Matt Cain was chugging through an odd little no-hitter through four innings.
His stuff worked long enough to keep the ball just off the barrel through some tough innings. The crowd began to hold their breath.
They didn’t have to hold it long. Cain fell apart at the seams in the fifth, giving up five hits and all three runs in the Diamondbacks 3-0 win over Giants on Tuesday night. The loss sends the Giants below .500 for the first time since May 2015 and marked the team’s first shutout of 2016.
Bruce Bochy said he liked what he saw from Cain:
“He was throwing the ball so well there, he just lost his command, ball was coming back to the middle there.”
Chris Owings lined one of those fastballs to lead off the fifth inning to get the party started for the Arizona and Jean Segura‘s RBI single quickly brought him home. Jake Lamb followed with an RBI triple and Paul Goldschmidt took him home to cap the scoring off for the night. That was all they needed.
Cain was knocked out of the fifth in his last start against Colorado. Execution was a problem once the fifth rolled around, he said:
“I just didn’t execute. I think we had the right idea for what we wanted to do, I just didn’t execute on some pitches.”
But Cain wasn’t really the issue, said Bochy:
“He had good stuff. We had a couple decent chances there, just couldn’t get a base hit.”
The Giants offense dried up against Arizona’s Robbie Ray, as has become customary for a Cain start. This is the 48th time Cain’s offense has deprived him of any fuel to run on.
Even upon Cain’s departure the lineup came up empty. A red-hot Angel Pagan, who was hitting .380 before tonight, struck out swinging three times.[envira-gallery id=”180197″]
The Giants put together a few threats including a fruitless two-hit fourth that ended with a Matt Cain strike out. They got Denard Span and Joe Panik in scoring position with two-outs in the fifth after falling 3-0, but that ended with a Hunter Pence ground out.
Bochy and Cain noted that the team will get rolling once starters can pocket a few quality starts. Said Cain:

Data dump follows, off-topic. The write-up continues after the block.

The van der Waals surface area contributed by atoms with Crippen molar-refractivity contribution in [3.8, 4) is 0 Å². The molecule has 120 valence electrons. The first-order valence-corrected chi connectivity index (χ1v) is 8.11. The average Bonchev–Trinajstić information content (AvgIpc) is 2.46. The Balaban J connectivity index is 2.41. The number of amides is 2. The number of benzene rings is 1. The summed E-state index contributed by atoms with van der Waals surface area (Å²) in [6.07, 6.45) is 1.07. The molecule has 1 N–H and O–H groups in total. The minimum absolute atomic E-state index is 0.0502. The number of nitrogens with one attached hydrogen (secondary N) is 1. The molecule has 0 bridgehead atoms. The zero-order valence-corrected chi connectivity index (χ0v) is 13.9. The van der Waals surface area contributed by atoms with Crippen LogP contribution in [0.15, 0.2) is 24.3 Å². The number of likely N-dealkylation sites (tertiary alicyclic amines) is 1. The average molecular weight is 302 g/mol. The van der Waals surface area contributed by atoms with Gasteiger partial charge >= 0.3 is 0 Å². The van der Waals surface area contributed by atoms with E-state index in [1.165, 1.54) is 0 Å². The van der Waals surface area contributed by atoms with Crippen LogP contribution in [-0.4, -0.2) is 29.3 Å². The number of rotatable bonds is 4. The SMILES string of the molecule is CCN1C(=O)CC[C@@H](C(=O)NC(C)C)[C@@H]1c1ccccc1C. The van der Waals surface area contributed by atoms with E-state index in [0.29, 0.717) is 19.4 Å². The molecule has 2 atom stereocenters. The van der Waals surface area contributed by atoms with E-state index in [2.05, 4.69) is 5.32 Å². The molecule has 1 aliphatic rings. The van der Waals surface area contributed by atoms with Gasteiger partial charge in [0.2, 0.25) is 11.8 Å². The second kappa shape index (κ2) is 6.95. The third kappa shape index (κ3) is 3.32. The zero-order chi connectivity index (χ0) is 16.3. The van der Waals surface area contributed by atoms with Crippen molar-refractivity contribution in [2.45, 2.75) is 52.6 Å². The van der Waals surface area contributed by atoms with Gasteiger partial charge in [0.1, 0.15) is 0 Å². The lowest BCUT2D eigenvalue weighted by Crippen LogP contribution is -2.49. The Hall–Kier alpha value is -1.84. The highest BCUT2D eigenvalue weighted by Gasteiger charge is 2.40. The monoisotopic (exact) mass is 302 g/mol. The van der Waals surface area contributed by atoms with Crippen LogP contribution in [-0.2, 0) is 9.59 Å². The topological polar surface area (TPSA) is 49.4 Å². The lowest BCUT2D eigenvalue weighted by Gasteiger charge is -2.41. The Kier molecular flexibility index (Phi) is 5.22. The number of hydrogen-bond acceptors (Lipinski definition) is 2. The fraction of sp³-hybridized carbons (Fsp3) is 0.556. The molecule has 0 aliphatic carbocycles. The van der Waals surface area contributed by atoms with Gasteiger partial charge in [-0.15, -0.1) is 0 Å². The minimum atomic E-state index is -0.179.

“You just want to be able to go deep in the game like you’re supposed to. That’s what the starter is supposed to do, go deep in the game.”
“Pitching is really going to get you going…It’s early here and I think we’ll get on a roll…I’m confident that it will be a matter of time before these guys give us quality starts.”
The bullpen, though, is getting a jump-start in the face of injury.
Steven Okert (along with Broadway) got the call up at 11 a.m. this morning. He gunned it from Sacramento to San Francisco in time for warm up. His parents, Roger and Tammy, jetted all the way from Dallas this morning to see their son’s debut. They couldn’t miss it, said Okert:
“That was awesome, got to call my mom and hear her scream a lot.”
Okert wasn’t sure they were even there, but Javier Lopez made sure to point them out.
The Okerts caught quite the show, too, as the California native tossed a pretty clean inning in his major league debut.
He looked shaky to start, walking Welington Castillo in five pitches. He settled down, with a little 6-4-3 double play help from the defense right behind him. How much did that calm his nerves?
“A lot… that was huge for me.”
The bullpen has been shaky of late. Santiago Casilla blew two saves (once last night and one against the Dodgers last home stand) and lefties were hitting .500 off Lopez. So the promising auditions are a sight the Giants have desperately wanted.